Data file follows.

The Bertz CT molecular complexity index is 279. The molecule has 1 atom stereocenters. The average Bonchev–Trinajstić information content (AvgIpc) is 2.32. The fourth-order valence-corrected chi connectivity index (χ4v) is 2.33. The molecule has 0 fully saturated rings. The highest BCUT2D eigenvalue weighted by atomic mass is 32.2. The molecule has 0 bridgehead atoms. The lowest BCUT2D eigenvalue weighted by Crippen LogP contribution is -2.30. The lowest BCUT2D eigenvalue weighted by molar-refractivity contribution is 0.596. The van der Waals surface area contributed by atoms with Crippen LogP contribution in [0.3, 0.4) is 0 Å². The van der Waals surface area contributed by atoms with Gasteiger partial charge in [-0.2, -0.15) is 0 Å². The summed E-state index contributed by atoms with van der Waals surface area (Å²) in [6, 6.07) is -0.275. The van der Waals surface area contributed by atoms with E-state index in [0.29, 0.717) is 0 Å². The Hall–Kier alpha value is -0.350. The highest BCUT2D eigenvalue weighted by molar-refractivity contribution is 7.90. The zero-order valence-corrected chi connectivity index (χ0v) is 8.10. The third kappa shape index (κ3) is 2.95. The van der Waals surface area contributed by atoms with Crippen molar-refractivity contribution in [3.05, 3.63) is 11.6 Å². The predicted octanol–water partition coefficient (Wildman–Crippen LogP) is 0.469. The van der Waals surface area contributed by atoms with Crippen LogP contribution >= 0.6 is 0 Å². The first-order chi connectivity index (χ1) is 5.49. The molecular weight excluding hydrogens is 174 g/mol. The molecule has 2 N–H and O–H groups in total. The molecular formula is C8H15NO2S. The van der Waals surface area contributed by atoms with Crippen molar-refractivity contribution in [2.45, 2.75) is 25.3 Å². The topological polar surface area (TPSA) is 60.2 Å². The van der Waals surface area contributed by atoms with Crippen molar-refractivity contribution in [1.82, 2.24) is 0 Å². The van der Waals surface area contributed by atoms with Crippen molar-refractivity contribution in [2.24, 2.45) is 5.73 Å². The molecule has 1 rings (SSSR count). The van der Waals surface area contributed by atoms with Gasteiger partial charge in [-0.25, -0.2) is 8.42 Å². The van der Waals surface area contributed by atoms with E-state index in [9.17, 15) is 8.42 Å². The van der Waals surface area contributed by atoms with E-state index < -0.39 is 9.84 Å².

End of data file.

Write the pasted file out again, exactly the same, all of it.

The Bertz CT molecular complexity index is 279. The molecule has 1 atom stereocenters. The average Bonchev–Trinajstić information content (AvgIpc) is 2.32. The fourth-order valence-corrected chi connectivity index (χ4v) is 2.33. The molecule has 0 fully saturated rings. The highest BCUT2D eigenvalue weighted by atomic mass is 32.2. The molecule has 0 bridgehead atoms. The lowest BCUT2D eigenvalue weighted by Crippen LogP contribution is -2.30. The lowest BCUT2D eigenvalue weighted by molar-refractivity contribution is 0.596. The van der Waals surface area contributed by atoms with Crippen LogP contribution in [0.3, 0.4) is 0 Å². The van der Waals surface area contributed by atoms with Gasteiger partial charge in [-0.2, -0.15) is 0 Å². The summed E-state index contributed by atoms with van der Waals surface area (Å²) in [6, 6.07) is -0.275. The van der Waals surface area contributed by atoms with E-state index in [0.29, 0.717) is 0 Å². The Hall–Kier alpha value is -0.350. The highest BCUT2D eigenvalue weighted by molar-refractivity contribution is 7.90. The zero-order valence-corrected chi connectivity index (χ0v) is 8.10. The third kappa shape index (κ3) is 2.95. The van der Waals surface area contributed by atoms with Crippen molar-refractivity contribution in [3.05, 3.63) is 11.6 Å². The predicted octanol–water partition coefficient (Wildman–Crippen LogP) is 0.469. The van der Waals surface area contributed by atoms with Crippen LogP contribution >= 0.6 is 0 Å². The first-order chi connectivity index (χ1) is 5.49. The molecular weight excluding hydrogens is 174 g/mol. The molecule has 2 N–H and O–H groups in total. The molecular formula is C8H15NO2S. The van der Waals surface area contributed by atoms with Crippen molar-refractivity contribution in [2.45, 2.75) is 25.3 Å². The topological polar surface area (TPSA) is 60.2 Å². The van der Waals surface area contributed by atoms with Crippen molar-refractivity contribution in [1.82, 2.24) is 0 Å². The van der Waals surface area contributed by atoms with Crippen molar-refractivity contribution in [2.24, 2.45) is 5.73 Å². The molecule has 1 rings (SSSR count). The van der Waals surface area contributed by atoms with Gasteiger partial charge in [-0.25, -0.2) is 8.42 Å². The van der Waals surface area contributed by atoms with E-state index in [9.17, 15) is 8.42 Å². The van der Waals surface area contributed by atoms with E-state index < -0.39 is 9.84 Å².